Pearce Mining Metropolis

Arizona Capitol Reports Staff//September 9, 2016

Pearce Mining Metropolis

Arizona Capitol Reports Staff//September 9, 2016

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This board and batten shack at the mining camp of Pearce in southeastern Arizona was photographed sometime after 1894, the year of a gold and silver strike there. The shack appears to have been built in two pieces – an addition is tacked on to the side of the main room with a one-by-four. The incongruous address above the doorway suggests that the shack was hauled from another location – perhaps Tombstone. The seated man is identified as Monte Montgomery.

The gold and silver strike at Pearce was made by Cornishman James Pearce in 1894. He was a hardrock miner who had lived in Tombstone during its heyday. His wife had run a boarding house; the couple lived frugally and finally saved enough to buy a cattle ranch in the Sulphur Springs Valley.

Pearce made his discovery purely by chance. He was riding the range and coaxed his horse to the top of a hill. He dismounted and sat down to rest. For no particular reason he picked up a rock and hammered idly at a nearby ledge. A small nodule broke loose exposing ore that – to his astonishment – appeared to contain gold. Ore specimens were taken to Tombstone and – even more astonishingly – assayed out at some $22,000 to the ton in silver; $5,000 to the ton in gold.

The discovery was most unusual. It was thought that every foot of ground in the area had been thoroughly picked over by prospectors during the 1870s, when gold fever hit Tombstone.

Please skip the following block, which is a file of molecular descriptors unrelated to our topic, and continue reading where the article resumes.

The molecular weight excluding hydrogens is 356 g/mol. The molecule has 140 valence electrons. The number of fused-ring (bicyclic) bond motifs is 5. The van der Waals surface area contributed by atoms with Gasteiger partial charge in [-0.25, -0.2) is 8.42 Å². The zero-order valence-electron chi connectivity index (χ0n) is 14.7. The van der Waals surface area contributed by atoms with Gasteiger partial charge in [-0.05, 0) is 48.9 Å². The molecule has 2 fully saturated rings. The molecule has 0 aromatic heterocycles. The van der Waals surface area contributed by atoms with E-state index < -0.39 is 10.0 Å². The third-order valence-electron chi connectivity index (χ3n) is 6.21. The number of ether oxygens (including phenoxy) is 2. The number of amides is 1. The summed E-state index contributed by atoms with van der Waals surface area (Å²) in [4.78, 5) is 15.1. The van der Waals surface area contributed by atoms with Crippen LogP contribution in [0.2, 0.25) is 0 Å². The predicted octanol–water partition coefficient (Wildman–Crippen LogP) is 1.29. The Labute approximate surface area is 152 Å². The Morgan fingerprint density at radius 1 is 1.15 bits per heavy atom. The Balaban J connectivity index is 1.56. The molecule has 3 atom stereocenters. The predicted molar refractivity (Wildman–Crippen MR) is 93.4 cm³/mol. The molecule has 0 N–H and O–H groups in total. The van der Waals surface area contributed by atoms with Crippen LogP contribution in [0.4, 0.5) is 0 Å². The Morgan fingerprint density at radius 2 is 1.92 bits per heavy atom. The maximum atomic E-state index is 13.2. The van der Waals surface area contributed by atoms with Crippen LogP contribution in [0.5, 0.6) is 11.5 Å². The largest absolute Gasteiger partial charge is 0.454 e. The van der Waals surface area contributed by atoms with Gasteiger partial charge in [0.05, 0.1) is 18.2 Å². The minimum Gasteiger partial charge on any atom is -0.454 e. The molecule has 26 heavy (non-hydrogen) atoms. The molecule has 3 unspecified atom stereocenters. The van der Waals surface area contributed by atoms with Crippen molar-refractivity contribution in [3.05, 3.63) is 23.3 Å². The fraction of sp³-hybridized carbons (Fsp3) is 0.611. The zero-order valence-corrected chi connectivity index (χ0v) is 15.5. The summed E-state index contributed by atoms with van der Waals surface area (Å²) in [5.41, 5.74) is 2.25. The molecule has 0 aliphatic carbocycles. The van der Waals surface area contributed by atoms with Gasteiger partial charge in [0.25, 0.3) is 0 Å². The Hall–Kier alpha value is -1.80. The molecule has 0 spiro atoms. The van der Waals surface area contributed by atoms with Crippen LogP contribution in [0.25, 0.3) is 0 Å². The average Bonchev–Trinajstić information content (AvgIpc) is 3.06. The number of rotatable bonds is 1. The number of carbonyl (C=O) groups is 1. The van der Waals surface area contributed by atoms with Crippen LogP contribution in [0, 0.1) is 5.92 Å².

Pearce staked out five claims, one for himself and each member of his family, and called his mine the Commonwealth.

For a time he and the family worked the strike, while promoters eager to share in the wealth looked on in frustration. But like most miners, Pearce lacked the capital necessary to effectively exploit his claims. When John Brockman, a banker from Silver City, New Mexico, offered him $250,000, Pearce decided to sell – but with a unique stipulation.

Brockman would have 90 days to develop the property and work the claims. If he could mine enough gold and silver during that time to pay Pearce $250,000, the deal would be consummated. If Brockman failed, however, the Pearce family would retain ownership of the mine – and all the equipment and improvements made by the banker.

The deal appeared weighted in Pearce’s favor, but the strike proved so rich that within 60 days Brockman met the terms and the Commonwealth Mine was his.

But Mrs. Pearce had added a stipulation of her own. She asked for and was given exclusive rights for 10 years to operate a boarding house at Pearce. That was a lucrative enterprise in a place full of transient miners. Although she was wealthy from the sale of the claim, she continued to run the boarding house for some 30 years.

The town of Pearce sprang up in the blink of an eye. By 1919, with a population of some 1,500, Pearce boasted a school and churches, saloons and restaurants, even a theater for newfangled motion pictures. Among towns in the Sulphur Springs Valley, it ranked third in importance behind Douglas and Willcox.

But the Commonwealth finally played out. During the 1930s, as the nation sank into the Great Depression, the mine closed and residents of Pearce packed their belongings and left.

A few buildings remain – the post office, school, jail and a remarkable adobe structure built as the Soto Brothers and Renaud mercantile in 1894. Today, Pearce is one of Arizona’s most interesting ghost towns and well worth a visit.

   Photo courtesy Arizona Historical Society, Tucson; research by W. Lane Rogers.